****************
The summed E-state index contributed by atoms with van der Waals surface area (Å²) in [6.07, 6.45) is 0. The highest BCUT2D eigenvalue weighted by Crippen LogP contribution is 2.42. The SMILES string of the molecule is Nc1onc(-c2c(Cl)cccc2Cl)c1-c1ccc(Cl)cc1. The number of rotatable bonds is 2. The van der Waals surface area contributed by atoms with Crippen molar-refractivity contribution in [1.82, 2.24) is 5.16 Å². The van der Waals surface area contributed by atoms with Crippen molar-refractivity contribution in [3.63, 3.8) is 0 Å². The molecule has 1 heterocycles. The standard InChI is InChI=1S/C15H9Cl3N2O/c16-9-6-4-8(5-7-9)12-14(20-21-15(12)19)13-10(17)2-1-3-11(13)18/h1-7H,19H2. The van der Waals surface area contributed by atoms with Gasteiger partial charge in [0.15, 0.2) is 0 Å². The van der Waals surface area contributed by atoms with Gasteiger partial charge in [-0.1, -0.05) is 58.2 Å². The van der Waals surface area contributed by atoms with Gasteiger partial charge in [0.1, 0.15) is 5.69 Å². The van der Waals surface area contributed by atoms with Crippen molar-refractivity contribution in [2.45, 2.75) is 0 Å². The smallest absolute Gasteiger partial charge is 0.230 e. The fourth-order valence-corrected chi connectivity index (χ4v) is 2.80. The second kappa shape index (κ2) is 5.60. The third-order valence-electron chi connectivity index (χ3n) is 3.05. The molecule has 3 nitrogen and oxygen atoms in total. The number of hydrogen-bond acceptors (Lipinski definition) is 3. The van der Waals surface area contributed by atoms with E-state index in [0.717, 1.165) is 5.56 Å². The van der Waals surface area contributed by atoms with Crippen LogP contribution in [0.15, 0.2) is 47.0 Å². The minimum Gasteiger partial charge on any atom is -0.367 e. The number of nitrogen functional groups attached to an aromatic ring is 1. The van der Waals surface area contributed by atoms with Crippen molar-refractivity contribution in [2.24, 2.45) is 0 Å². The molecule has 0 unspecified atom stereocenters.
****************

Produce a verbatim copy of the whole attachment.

The summed E-state index contributed by atoms with van der Waals surface area (Å²) in [6.07, 6.45) is 0. The highest BCUT2D eigenvalue weighted by Crippen LogP contribution is 2.42. The SMILES string of the molecule is Nc1onc(-c2c(Cl)cccc2Cl)c1-c1ccc(Cl)cc1. The number of rotatable bonds is 2. The van der Waals surface area contributed by atoms with Crippen molar-refractivity contribution in [1.82, 2.24) is 5.16 Å². The van der Waals surface area contributed by atoms with Crippen molar-refractivity contribution in [3.63, 3.8) is 0 Å². The molecule has 1 heterocycles. The standard InChI is InChI=1S/C15H9Cl3N2O/c16-9-6-4-8(5-7-9)12-14(20-21-15(12)19)13-10(17)2-1-3-11(13)18/h1-7H,19H2. The van der Waals surface area contributed by atoms with Gasteiger partial charge in [0.15, 0.2) is 0 Å². The van der Waals surface area contributed by atoms with Gasteiger partial charge in [-0.1, -0.05) is 58.2 Å². The van der Waals surface area contributed by atoms with Gasteiger partial charge in [0.1, 0.15) is 5.69 Å². The van der Waals surface area contributed by atoms with Crippen molar-refractivity contribution in [2.45, 2.75) is 0 Å². The smallest absolute Gasteiger partial charge is 0.230 e. The fourth-order valence-corrected chi connectivity index (χ4v) is 2.80. The second kappa shape index (κ2) is 5.60. The third-order valence-electron chi connectivity index (χ3n) is 3.05. The molecule has 3 nitrogen and oxygen atoms in total. The number of hydrogen-bond acceptors (Lipinski definition) is 3. The van der Waals surface area contributed by atoms with E-state index in [0.717, 1.165) is 5.56 Å². The van der Waals surface area contributed by atoms with Crippen LogP contribution in [0.15, 0.2) is 47.0 Å². The minimum Gasteiger partial charge on any atom is -0.367 e. The number of nitrogen functional groups attached to an aromatic ring is 1. The van der Waals surface area contributed by atoms with Crippen molar-refractivity contribution in [2.24, 2.45) is 0 Å². The molecule has 0 unspecified atom stereocenters.